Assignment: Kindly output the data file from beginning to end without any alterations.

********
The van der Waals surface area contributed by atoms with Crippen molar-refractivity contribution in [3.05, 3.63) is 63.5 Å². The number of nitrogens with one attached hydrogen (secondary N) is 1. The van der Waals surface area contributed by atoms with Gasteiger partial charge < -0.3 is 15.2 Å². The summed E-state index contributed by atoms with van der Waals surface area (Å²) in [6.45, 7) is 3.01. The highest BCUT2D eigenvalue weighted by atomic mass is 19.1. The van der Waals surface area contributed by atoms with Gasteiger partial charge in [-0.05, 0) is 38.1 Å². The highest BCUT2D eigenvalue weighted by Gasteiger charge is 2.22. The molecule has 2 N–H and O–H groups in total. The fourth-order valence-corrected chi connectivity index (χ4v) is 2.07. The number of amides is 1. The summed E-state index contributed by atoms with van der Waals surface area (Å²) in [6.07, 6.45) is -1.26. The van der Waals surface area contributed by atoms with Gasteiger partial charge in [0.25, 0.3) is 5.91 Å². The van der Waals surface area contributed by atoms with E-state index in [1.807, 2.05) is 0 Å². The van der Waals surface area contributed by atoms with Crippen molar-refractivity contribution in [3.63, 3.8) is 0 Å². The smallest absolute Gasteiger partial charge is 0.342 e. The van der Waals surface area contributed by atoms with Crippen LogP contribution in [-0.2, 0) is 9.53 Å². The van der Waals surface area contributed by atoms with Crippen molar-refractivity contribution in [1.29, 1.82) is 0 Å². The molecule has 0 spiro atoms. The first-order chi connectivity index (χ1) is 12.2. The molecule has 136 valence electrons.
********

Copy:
The van der Waals surface area contributed by atoms with Crippen molar-refractivity contribution in [3.05, 3.63) is 63.5 Å². The number of nitrogens with one attached hydrogen (secondary N) is 1. The van der Waals surface area contributed by atoms with Gasteiger partial charge < -0.3 is 15.2 Å². The summed E-state index contributed by atoms with van der Waals surface area (Å²) in [6.45, 7) is 3.01. The highest BCUT2D eigenvalue weighted by atomic mass is 19.1. The van der Waals surface area contributed by atoms with Gasteiger partial charge in [-0.05, 0) is 38.1 Å². The highest BCUT2D eigenvalue weighted by Gasteiger charge is 2.22. The molecule has 2 N–H and O–H groups in total. The fourth-order valence-corrected chi connectivity index (χ4v) is 2.07. The number of amides is 1. The summed E-state index contributed by atoms with van der Waals surface area (Å²) in [6.07, 6.45) is -1.26. The van der Waals surface area contributed by atoms with Gasteiger partial charge in [0.25, 0.3) is 5.91 Å². The van der Waals surface area contributed by atoms with E-state index in [1.807, 2.05) is 0 Å². The van der Waals surface area contributed by atoms with Crippen molar-refractivity contribution in [3.63, 3.8) is 0 Å². The smallest absolute Gasteiger partial charge is 0.342 e. The van der Waals surface area contributed by atoms with Crippen LogP contribution in [-0.2, 0) is 9.53 Å². The van der Waals surface area contributed by atoms with Crippen molar-refractivity contribution in [1.29, 1.82) is 0 Å². The molecule has 0 spiro atoms. The first-order chi connectivity index (χ1) is 12.2. The molecule has 136 valence electrons.